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  • Published 21.04.06

Book of Rachel By Esther David, Viking, Rs 295

Bene Israelis represent a tiny Jewish community living peacefully on the western coast of India for centuries. They speak Marathi, dress and eat mostly like Indians, while holding steadfastly on to their monotheistic faith. The community, Bene Israeli lore has it, descends from a shipwrecked Israeli group that settled on the Konkan coast around 175 BC. Bene Israels, literally meaning ?children of Israel?, are a tightly-knit community, simultaneously harbouring pro-Indian feelings and Jewish sentiments. In the recent past, its younger members have started moving back to Israel, further reducing the size of this small community.

The author, Esther David, hails from this community and has been at pains to explore the Jewish Indian heritage as also to express the Bene Israel dreams and aspirations. David?s two earlier novels, The Walled City and Book of Esther, depict Jewish Indian life, analyzing the angst of the community members. Book of Rachel, like the Book of Esther, tells the tale of an elderly, lonely Bene Israeli woman, Rachel, who has lost her husband and whose children have gone back to Israel.

Cooking dainty Bene Israeli dishes and looking after a local synagogue are Rachel?s obsessions. Despite the repeated persuasion of her children to move to Israel, Rachel has decided to stay back. If this defines the Indian core of her selfhood, her cooking Jewish food and performing Jewish rituals represent her honest effort to preserve Jewish culture. In Rachel, sentiments stemming from both territorial and ethno-religious notions of nationality are at work. Rachel?s loyalties are divided, but never in conflict.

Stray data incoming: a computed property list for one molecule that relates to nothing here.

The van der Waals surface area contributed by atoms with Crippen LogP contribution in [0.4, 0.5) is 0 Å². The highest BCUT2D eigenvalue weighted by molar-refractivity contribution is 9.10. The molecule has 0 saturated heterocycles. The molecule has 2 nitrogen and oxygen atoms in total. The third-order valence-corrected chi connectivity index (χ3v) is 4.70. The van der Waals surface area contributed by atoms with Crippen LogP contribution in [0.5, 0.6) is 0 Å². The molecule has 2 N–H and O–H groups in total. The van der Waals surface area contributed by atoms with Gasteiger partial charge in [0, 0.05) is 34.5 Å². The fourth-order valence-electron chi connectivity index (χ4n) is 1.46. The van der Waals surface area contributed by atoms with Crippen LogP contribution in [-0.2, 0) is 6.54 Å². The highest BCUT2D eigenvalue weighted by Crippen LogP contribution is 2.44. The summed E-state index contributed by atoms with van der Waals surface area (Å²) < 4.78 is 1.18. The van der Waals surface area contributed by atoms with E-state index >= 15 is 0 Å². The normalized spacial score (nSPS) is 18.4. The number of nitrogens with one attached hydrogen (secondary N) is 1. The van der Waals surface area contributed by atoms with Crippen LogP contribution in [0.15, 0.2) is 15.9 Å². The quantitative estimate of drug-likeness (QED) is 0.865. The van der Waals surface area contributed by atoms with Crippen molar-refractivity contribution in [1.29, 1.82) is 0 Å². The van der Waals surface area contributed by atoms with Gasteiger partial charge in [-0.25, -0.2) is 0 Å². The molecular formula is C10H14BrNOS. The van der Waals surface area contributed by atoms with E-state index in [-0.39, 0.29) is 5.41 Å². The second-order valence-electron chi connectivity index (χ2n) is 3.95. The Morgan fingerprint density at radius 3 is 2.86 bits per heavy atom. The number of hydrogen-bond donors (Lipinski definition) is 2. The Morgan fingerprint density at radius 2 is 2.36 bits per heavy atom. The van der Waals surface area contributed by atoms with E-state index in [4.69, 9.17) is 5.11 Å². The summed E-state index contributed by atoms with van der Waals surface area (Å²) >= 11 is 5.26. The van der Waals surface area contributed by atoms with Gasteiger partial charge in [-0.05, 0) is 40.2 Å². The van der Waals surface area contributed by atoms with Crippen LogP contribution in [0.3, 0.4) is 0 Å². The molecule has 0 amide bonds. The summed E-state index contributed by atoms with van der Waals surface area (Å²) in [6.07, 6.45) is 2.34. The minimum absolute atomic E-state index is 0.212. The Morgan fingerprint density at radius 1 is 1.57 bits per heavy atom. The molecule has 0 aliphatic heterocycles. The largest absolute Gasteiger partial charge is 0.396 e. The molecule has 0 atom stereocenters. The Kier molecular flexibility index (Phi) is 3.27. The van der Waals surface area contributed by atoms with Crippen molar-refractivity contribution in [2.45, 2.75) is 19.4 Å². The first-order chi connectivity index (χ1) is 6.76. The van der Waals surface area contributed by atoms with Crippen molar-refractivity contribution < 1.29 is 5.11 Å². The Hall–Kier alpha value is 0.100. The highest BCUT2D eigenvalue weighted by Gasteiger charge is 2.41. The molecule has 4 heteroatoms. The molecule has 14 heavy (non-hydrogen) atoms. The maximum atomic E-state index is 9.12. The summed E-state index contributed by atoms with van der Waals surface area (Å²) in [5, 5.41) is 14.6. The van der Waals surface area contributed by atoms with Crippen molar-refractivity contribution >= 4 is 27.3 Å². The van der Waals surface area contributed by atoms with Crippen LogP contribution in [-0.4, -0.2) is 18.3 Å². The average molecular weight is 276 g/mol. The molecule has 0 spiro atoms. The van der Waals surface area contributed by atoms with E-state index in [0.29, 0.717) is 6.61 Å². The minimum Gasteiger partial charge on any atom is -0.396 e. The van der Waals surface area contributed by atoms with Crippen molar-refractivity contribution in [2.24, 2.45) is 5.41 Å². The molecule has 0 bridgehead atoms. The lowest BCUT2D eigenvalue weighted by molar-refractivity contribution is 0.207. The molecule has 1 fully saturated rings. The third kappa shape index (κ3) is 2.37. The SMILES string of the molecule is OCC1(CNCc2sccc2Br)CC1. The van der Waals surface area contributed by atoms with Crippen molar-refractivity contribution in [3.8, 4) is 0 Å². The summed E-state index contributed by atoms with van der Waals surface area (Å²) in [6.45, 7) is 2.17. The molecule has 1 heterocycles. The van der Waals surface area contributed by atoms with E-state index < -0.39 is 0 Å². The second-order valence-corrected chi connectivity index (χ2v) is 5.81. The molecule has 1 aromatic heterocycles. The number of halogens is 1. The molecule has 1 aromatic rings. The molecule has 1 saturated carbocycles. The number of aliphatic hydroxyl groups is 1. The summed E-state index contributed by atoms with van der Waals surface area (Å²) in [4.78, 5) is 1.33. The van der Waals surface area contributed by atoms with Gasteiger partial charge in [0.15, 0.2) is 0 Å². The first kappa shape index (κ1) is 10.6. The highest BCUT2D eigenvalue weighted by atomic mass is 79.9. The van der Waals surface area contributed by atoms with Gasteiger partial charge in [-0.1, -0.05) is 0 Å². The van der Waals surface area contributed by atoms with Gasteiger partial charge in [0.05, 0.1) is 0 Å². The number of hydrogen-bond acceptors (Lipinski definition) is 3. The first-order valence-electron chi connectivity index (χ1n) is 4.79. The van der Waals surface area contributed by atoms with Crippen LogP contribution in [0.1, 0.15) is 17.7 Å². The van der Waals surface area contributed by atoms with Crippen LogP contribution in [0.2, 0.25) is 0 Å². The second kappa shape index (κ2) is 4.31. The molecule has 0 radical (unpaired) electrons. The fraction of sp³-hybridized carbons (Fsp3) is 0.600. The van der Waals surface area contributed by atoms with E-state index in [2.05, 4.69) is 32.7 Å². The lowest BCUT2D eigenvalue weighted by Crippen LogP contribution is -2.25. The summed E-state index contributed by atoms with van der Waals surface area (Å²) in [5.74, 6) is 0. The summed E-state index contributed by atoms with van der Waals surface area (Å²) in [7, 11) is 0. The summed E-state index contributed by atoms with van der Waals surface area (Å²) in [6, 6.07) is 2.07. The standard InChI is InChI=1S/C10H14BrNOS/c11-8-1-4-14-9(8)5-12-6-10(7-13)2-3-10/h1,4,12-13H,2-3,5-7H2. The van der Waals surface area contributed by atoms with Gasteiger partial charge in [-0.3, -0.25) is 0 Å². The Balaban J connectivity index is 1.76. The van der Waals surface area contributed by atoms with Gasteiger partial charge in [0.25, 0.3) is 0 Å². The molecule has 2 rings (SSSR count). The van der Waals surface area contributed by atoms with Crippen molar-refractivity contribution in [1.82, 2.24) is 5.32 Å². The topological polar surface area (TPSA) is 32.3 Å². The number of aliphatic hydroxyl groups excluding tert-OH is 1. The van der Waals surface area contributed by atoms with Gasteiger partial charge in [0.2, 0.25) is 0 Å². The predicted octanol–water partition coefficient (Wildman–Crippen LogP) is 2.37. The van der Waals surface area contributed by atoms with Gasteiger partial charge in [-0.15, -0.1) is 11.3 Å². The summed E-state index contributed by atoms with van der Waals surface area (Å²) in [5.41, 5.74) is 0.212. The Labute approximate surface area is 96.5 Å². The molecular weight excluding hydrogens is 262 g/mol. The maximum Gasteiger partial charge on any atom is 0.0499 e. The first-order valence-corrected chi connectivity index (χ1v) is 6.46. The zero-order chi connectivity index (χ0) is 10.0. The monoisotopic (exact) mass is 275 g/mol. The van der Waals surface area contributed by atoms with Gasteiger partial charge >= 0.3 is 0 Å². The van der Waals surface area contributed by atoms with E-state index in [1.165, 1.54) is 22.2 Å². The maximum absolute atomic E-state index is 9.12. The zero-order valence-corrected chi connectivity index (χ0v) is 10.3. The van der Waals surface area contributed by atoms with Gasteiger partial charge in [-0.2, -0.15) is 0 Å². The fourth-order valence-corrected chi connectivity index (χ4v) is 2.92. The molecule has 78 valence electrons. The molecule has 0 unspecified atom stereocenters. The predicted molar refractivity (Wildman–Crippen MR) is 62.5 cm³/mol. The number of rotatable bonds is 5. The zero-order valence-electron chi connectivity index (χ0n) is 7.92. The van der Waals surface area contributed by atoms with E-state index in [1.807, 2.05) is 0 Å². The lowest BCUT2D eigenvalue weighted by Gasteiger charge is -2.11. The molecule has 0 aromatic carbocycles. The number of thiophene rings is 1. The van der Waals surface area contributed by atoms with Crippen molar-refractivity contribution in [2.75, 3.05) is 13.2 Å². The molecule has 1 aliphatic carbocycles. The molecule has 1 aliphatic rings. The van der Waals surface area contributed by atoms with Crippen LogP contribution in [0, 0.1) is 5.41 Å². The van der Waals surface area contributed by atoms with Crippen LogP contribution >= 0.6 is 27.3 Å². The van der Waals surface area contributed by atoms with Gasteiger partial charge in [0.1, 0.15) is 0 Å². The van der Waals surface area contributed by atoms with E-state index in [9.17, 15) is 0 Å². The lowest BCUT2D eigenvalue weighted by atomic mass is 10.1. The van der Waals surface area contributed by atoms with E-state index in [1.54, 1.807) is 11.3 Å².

A crisis in Rachel?s quiet, unperturbed life erupts when the synagogue committee, led by one Mr Mordecai, draws up plans to sell the synagogue and the adjacent lands to an upstart businessman, Satish Chinoy. The flabbergasted Rachel turns to Judah, a Mumbai-based lawyer who is also her son?s friend, for help. The synagogue problem gets sorted out miraculously, deepening Rachel?s faith in the divine dispensation of Prophet Elijah.

Like the Book of Esther, this novel too is set in Danda, an obscure village off the Konkan coast, grappling with the onset of urbanization. David employs a curious fictional device of opening each chapter with an elaborate recipe of Jewish cuisine with full explanation of its social and religious symbolism. Interestingly, preparation of these dishes on special occasions, like the Sabbath, or Passover brings back Rachel?s memories and connects her to her Indian past. Bene Israelis cherish this ambiguity. Zephra, Rachel?s daughter dreams that ?she was flying towards the Promised Land, but was rooted to the land of her birth.?